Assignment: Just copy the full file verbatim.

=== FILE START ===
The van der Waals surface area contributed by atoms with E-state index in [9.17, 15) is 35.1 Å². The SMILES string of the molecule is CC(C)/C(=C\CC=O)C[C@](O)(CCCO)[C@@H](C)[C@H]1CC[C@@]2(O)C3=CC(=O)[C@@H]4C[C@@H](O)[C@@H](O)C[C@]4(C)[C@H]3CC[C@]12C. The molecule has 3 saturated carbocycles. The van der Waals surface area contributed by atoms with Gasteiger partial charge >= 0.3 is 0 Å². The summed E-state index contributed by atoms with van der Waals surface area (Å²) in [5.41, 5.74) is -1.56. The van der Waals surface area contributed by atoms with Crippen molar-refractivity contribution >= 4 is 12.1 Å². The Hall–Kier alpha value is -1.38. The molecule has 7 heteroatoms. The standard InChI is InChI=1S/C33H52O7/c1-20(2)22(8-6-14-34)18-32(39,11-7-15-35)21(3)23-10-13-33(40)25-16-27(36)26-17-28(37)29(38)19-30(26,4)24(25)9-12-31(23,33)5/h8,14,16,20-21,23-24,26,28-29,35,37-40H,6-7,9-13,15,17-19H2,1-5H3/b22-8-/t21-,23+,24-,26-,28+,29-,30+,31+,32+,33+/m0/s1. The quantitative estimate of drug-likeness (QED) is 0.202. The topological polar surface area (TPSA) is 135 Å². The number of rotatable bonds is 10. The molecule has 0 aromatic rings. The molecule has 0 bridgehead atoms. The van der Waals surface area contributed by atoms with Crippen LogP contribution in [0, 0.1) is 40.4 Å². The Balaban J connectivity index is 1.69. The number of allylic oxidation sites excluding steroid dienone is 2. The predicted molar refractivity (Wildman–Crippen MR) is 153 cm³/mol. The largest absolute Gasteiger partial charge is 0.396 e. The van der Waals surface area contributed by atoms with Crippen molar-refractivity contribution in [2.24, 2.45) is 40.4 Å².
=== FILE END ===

The van der Waals surface area contributed by atoms with E-state index in [9.17, 15) is 35.1 Å². The SMILES string of the molecule is CC(C)/C(=C\CC=O)C[C@](O)(CCCO)[C@@H](C)[C@H]1CC[C@@]2(O)C3=CC(=O)[C@@H]4C[C@@H](O)[C@@H](O)C[C@]4(C)[C@H]3CC[C@]12C. The molecule has 3 saturated carbocycles. The van der Waals surface area contributed by atoms with Gasteiger partial charge >= 0.3 is 0 Å². The summed E-state index contributed by atoms with van der Waals surface area (Å²) in [5.41, 5.74) is -1.56. The van der Waals surface area contributed by atoms with Crippen molar-refractivity contribution >= 4 is 12.1 Å². The Hall–Kier alpha value is -1.38. The molecule has 7 heteroatoms. The standard InChI is InChI=1S/C33H52O7/c1-20(2)22(8-6-14-34)18-32(39,11-7-15-35)21(3)23-10-13-33(40)25-16-27(36)26-17-28(37)29(38)19-30(26,4)24(25)9-12-31(23,33)5/h8,14,16,20-21,23-24,26,28-29,35,37-40H,6-7,9-13,15,17-19H2,1-5H3/b22-8-/t21-,23+,24-,26-,28+,29-,30+,31+,32+,33+/m0/s1. The quantitative estimate of drug-likeness (QED) is 0.202. The topological polar surface area (TPSA) is 135 Å². The number of rotatable bonds is 10. The molecule has 0 aromatic rings. The molecule has 0 bridgehead atoms. The van der Waals surface area contributed by atoms with Crippen LogP contribution in [0, 0.1) is 40.4 Å². The Balaban J connectivity index is 1.69. The number of allylic oxidation sites excluding steroid dienone is 2. The predicted molar refractivity (Wildman–Crippen MR) is 153 cm³/mol. The largest absolute Gasteiger partial charge is 0.396 e. The van der Waals surface area contributed by atoms with Crippen molar-refractivity contribution in [2.24, 2.45) is 40.4 Å².